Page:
Tag Archives: weeds

Pretty Poisonous Pokeweed

mature pokeweed berries

A common sight in Virginia now are the purple berries hanging from green shrubs along the roadside. Pokeweed (Phytolacca decandra) is an herbaceous perennial, considered a weed by most gardeners. Pokeweed is easy to find on roadsides, fields, and ditches as birds eat the berries and drop the seeds. From summer to fall, pokeweed blooms small white flowers on peduncles (stems) making them stick out. In the fall, the berries appear first as flatten green balls with a dimple in the center on hot pink racemes and later, as if they had been inflated, as deep purple, ¼ -inch balls on red racemes. The contrast of purple and red or green and pink is so pretty that pokeweed is often used for fall floral arrangements.

immature pokeweed berries

Pokeweed berries are attractive but it is important to know that all parts of the plant are poisonous. Some people even get rashes from touching the plant. If you have children or see pokeweed in areas where children frequent such as school playgrounds, you should remove the plants. Pull the thick stems after a rain when the soil is loose and when the plants are young. If they mature, they develop taproots, making them difficult to remove completely. If you are not worried about children, consider growing them as a native food source for birds in your garden.

white pokeweed flowers with both green immature and purple mature berries in background

Invasive Balloon Flower Takes Over the Garden

Today I tweeted that it would be good to pull weeds since it had rained buckets for the past few days, thus decreasing the heat and humidity and loosening the soil. For me, the time was ripe to pull an invasive plant from my garden, balloon flower (Platycodon grandiflorus). “Balloon flowers?” you say, “but it has such pretty blue flowers and the kids love to pop those inflated buds.” Yes, my kids did like to pop the buds on my original plants as they walked to the front door and yes, they do produce pretty blue flowers on tall stems all summer long. But after 10 years, the kids don’t see them anymore (because their heads are always bent down viewing their iPhones) and the original four have multiplied into hundreds, crowding out my other perennials in my Virginia garden.

original four plants have multiplied on left side of walkway and have tan seed pods (directly across walkway is one balloon flower from front garden bed)

Part of problem is that balloon flowers self-seed very fast. The plants could be deadheaded to prevent self-seeding but this is a nerve racking, time consuming task. Each single seed pod has to be clipped off in order to leave the remaining buds or open blossoms. It is not possible to whack the entire plants down a foot. And part of the problem is that they are deer-resistant, drought-resistant, and generally pest free but the worst part is that balloon flowers have long, large tap roots. Breaking off the stem just encourages more stems to grow from the root. Although it is easier to pull and dig after it rains, I still spent hours pulling and digging to get the whole roots out as much as I could. I suspect I did not dig deep enough though, there probably are pieces in the soil that will rise again like the phoenix.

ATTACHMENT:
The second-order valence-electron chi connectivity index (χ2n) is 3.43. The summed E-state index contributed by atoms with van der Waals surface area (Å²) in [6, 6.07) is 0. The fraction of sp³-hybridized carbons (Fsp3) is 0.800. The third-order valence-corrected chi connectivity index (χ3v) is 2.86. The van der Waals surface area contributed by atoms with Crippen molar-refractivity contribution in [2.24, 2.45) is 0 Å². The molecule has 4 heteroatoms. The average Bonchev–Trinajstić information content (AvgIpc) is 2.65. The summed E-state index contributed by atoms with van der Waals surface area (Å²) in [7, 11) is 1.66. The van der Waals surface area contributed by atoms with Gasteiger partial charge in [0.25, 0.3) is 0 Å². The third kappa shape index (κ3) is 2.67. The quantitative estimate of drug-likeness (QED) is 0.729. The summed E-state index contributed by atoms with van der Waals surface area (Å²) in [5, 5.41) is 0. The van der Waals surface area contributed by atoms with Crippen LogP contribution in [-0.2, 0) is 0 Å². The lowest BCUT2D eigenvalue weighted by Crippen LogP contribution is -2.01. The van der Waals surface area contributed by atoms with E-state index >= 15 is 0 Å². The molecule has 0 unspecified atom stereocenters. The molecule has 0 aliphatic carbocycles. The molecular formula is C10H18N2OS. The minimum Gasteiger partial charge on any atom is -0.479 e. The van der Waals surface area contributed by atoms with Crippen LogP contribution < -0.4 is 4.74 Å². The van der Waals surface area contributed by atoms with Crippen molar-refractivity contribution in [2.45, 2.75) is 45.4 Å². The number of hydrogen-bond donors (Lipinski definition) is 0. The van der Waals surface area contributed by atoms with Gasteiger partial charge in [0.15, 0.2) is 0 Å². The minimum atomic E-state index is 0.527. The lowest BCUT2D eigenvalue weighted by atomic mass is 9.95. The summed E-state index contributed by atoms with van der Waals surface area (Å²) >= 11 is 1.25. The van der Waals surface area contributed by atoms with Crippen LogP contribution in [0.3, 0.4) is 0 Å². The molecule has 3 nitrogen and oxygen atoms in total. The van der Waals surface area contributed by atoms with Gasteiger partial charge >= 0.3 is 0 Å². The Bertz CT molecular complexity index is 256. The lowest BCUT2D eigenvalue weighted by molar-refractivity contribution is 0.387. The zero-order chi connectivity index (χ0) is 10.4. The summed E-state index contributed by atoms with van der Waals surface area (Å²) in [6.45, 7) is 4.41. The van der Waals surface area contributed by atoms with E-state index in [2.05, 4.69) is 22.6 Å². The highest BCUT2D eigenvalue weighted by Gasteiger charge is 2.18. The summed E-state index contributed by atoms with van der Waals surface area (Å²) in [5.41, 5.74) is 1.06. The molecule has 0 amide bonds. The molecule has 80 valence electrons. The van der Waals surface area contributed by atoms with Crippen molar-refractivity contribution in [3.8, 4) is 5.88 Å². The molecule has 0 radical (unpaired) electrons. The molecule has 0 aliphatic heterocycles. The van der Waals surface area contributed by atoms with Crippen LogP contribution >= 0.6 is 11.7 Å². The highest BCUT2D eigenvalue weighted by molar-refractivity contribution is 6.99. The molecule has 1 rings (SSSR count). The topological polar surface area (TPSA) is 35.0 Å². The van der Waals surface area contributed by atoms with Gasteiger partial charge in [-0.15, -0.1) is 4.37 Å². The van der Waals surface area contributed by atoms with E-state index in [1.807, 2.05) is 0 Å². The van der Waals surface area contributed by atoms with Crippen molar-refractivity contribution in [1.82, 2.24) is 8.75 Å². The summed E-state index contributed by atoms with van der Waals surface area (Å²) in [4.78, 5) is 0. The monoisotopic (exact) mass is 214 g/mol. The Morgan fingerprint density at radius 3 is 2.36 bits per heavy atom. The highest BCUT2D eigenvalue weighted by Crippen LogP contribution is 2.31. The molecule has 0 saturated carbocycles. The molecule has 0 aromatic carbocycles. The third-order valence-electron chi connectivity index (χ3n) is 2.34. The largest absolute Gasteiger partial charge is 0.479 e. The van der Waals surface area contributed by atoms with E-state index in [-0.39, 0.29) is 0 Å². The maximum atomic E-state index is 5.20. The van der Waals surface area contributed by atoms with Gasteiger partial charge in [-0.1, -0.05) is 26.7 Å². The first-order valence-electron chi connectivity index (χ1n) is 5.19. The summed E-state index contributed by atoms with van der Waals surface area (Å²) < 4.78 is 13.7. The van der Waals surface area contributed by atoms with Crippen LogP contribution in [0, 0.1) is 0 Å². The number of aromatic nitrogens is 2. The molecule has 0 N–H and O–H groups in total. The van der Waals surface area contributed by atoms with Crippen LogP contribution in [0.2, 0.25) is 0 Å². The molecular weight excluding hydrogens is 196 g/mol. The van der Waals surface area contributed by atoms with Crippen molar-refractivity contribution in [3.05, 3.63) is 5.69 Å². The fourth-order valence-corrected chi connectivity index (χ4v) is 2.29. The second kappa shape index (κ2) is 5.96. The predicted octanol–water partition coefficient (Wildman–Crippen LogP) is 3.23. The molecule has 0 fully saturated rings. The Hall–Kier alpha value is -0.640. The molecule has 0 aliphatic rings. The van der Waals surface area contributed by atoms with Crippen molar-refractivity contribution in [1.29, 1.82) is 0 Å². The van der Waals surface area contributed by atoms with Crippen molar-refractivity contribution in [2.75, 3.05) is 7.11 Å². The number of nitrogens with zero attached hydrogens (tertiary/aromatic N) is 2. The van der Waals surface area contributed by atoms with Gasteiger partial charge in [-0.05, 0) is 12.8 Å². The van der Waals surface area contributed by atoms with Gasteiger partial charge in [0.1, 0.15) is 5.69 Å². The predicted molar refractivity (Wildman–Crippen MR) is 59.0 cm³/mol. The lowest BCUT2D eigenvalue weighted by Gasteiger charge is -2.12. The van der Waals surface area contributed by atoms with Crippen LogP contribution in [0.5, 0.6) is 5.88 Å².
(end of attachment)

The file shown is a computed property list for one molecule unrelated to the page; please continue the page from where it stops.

seeds landed on front strip across walkway (blooming with blue flowers)

Interestingly, I have found little reference to its invasive attribute on the internet. I did learn that the Kitazawa Seed Company catalog sells them and according to their description, the root, called doraji, is used in Korean cuisine. It is also used as an anti-inflammatory to treat colds and is considered a cheap ginseng substitute. The root can be dried and packaged for sale in Asian markets.

Unless you want to grow your own doraji for medicinal or culinary reasons, don’t plant this invasive perennial in your garden no matter how much fun you have popping the balloons.

pulling to reveal tap root


Beware the Bradford Pear Tree!

Spring is in the air and so is the white flowering Bradford pear (Pyrus calleryana). You have probably seen tons of them in the Washington DC metro area. Right now in March, they are really pretty with so many small white flowers – like giant puffs of white clouds. But then you begin to see them everywhere: along the highway, in vacated lots, and in every industrial park – like weeds. The Bradford pear was originally thought to be a sterile tree. As new cultivars were created, the cultivars were able to cross pollinate, resulting in small “pears” favored by birds (thus spreading the seed). As time has gone by and the trees have matured, we have learned that they are structurally weak. They develop such a steep V-shaped branching structure, they can easily split in half. Recently, I learned another reason to not plant these weeds.

Last week, when I picked up the kids from school, they complaining of a foul, fish-like odor. I said it was probably the fresh mulch the landscapers applied on the school grounds but they said no, it was the white-flowering trees at their school. I pulled down a branch and sniffed. Sure enough, it smelled like fish! I never knew that about Bradford pears – just another reason not to plant them.

February: Time to Pull Weeds in My Virginia Garden

On Facebook I see several countdowns to spring but for me gardening is a year round endeavor. Although we have had and will continue to have snow and freezing rain here in Northern Virginia, I burst outside when an “almost warm day” appears in February, anxious to get a head start. I pull weeds, remove fallen branches, and throw away the invasive ivy. When the snow comes again, I am indoors updating and sorting my list of seeds and planning my veggie gardens on graph paper. It’s not that I have a large garden, we live in a typical suburban house, but I have crammed so much in so little space over the 12 years that we have been here that I have to keep track of everything on paper and in computer files.

This week we did have a passable day so I pulled as many weeds as I could. By this time, it is easy to identify and pull weeds that have settled down the previous fall and are just as anxious as I am for the spring’s warmth. Pulling them now before they flower reduces their population but also it is easier to pull when the soil is moist and the plants are too small to set anchor. Later, I will put down mulch to prevent more weeds but in February just sitting down and pulling weeds is a horticulturist’s idea of fun.